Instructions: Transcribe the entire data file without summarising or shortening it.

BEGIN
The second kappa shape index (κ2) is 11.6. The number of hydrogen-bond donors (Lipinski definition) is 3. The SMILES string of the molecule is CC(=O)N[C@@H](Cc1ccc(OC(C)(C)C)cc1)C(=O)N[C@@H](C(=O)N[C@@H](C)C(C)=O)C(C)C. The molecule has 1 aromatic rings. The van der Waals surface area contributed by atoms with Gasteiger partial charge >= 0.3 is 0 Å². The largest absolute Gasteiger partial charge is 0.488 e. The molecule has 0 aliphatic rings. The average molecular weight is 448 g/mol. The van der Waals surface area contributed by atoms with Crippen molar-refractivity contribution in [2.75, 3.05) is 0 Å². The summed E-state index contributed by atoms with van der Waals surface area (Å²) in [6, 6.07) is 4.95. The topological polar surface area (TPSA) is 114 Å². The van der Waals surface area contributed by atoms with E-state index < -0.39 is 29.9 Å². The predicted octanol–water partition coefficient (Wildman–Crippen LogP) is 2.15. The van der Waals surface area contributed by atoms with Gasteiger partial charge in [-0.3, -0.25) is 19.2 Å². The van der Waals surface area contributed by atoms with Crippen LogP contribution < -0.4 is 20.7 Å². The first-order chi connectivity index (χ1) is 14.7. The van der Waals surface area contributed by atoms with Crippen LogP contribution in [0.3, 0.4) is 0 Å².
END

The second kappa shape index (κ2) is 11.6. The number of hydrogen-bond donors (Lipinski definition) is 3. The SMILES string of the molecule is CC(=O)N[C@@H](Cc1ccc(OC(C)(C)C)cc1)C(=O)N[C@@H](C(=O)N[C@@H](C)C(C)=O)C(C)C. The molecule has 1 aromatic rings. The van der Waals surface area contributed by atoms with Gasteiger partial charge >= 0.3 is 0 Å². The largest absolute Gasteiger partial charge is 0.488 e. The molecule has 0 aliphatic rings. The average molecular weight is 448 g/mol. The van der Waals surface area contributed by atoms with Crippen molar-refractivity contribution in [2.75, 3.05) is 0 Å². The summed E-state index contributed by atoms with van der Waals surface area (Å²) in [6, 6.07) is 4.95. The topological polar surface area (TPSA) is 114 Å². The van der Waals surface area contributed by atoms with E-state index < -0.39 is 29.9 Å². The predicted octanol–water partition coefficient (Wildman–Crippen LogP) is 2.15. The van der Waals surface area contributed by atoms with Gasteiger partial charge in [-0.3, -0.25) is 19.2 Å². The van der Waals surface area contributed by atoms with Crippen LogP contribution < -0.4 is 20.7 Å². The first-order chi connectivity index (χ1) is 14.7. The van der Waals surface area contributed by atoms with Crippen LogP contribution in [0.3, 0.4) is 0 Å².